Automated Acceptance Testing Best Practices

automated acceptance test driven development and automated acceptance test tools benefits and how to do acceptance testing, how to perform acceptance testing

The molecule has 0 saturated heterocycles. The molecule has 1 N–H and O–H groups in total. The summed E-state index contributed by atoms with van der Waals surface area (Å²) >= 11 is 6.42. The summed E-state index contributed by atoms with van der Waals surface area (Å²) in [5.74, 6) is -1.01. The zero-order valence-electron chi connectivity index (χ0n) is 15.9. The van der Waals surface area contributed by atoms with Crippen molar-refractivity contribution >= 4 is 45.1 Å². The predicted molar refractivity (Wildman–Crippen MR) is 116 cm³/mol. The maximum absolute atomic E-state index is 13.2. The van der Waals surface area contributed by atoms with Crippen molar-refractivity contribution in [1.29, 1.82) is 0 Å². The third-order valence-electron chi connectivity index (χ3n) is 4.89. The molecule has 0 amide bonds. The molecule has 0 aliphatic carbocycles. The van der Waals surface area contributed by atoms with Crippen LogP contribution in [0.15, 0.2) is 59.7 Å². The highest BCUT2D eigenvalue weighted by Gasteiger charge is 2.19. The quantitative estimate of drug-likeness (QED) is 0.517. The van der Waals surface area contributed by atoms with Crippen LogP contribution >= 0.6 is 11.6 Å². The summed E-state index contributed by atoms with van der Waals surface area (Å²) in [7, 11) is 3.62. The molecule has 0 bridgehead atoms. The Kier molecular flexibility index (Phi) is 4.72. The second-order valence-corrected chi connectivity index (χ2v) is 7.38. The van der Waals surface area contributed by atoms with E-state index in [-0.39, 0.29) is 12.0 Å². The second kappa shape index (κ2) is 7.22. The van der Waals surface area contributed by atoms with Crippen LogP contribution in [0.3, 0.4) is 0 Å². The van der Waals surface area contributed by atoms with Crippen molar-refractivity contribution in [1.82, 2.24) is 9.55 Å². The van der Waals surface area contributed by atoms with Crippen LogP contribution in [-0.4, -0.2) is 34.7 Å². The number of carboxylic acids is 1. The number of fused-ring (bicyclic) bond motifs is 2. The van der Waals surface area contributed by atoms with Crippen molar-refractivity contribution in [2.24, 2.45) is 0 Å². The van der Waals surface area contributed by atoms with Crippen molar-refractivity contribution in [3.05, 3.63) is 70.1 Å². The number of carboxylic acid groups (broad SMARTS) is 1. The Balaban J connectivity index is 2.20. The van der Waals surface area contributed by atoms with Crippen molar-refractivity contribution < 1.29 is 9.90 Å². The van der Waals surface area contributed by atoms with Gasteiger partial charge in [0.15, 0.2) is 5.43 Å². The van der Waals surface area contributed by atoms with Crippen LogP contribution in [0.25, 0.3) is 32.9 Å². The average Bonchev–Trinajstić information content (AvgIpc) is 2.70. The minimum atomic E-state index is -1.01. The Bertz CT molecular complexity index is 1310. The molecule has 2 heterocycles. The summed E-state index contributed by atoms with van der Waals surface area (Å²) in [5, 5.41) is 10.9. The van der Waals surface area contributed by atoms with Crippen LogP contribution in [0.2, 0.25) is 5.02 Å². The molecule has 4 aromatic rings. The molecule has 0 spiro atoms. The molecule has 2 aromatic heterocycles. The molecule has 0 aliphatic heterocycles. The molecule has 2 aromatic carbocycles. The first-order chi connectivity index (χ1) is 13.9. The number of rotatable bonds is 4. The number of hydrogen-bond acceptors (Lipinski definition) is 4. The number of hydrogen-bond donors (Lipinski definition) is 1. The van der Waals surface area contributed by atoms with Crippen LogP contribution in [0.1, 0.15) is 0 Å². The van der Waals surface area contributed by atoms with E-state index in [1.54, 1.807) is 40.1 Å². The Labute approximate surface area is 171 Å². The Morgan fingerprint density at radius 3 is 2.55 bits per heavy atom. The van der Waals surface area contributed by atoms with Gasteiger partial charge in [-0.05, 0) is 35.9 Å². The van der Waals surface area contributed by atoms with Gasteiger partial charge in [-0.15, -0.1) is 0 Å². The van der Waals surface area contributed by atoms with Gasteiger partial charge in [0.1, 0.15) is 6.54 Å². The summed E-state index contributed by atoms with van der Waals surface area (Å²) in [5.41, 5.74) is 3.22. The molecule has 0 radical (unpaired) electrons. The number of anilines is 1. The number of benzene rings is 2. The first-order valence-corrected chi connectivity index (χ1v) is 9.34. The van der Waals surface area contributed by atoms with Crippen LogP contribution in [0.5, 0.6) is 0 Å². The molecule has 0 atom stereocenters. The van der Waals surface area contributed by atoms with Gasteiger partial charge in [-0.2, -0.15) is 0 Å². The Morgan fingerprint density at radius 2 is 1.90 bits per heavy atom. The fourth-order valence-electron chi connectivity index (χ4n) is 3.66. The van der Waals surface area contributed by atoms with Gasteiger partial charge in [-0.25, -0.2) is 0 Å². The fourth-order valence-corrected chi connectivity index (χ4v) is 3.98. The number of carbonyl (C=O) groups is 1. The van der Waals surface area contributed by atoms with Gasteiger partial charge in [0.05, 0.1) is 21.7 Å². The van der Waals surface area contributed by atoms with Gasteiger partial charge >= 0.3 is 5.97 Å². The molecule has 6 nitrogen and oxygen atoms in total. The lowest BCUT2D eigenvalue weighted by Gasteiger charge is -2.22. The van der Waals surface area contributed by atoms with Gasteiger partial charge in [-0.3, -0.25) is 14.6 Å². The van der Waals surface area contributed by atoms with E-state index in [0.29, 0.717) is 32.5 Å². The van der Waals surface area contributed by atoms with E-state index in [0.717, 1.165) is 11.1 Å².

Prof.WilliamsHibbs Profile Pic
Prof.WilliamsHibbs,United States,Teacher
Published Date:28-07-2017
Your Website URL(Optional)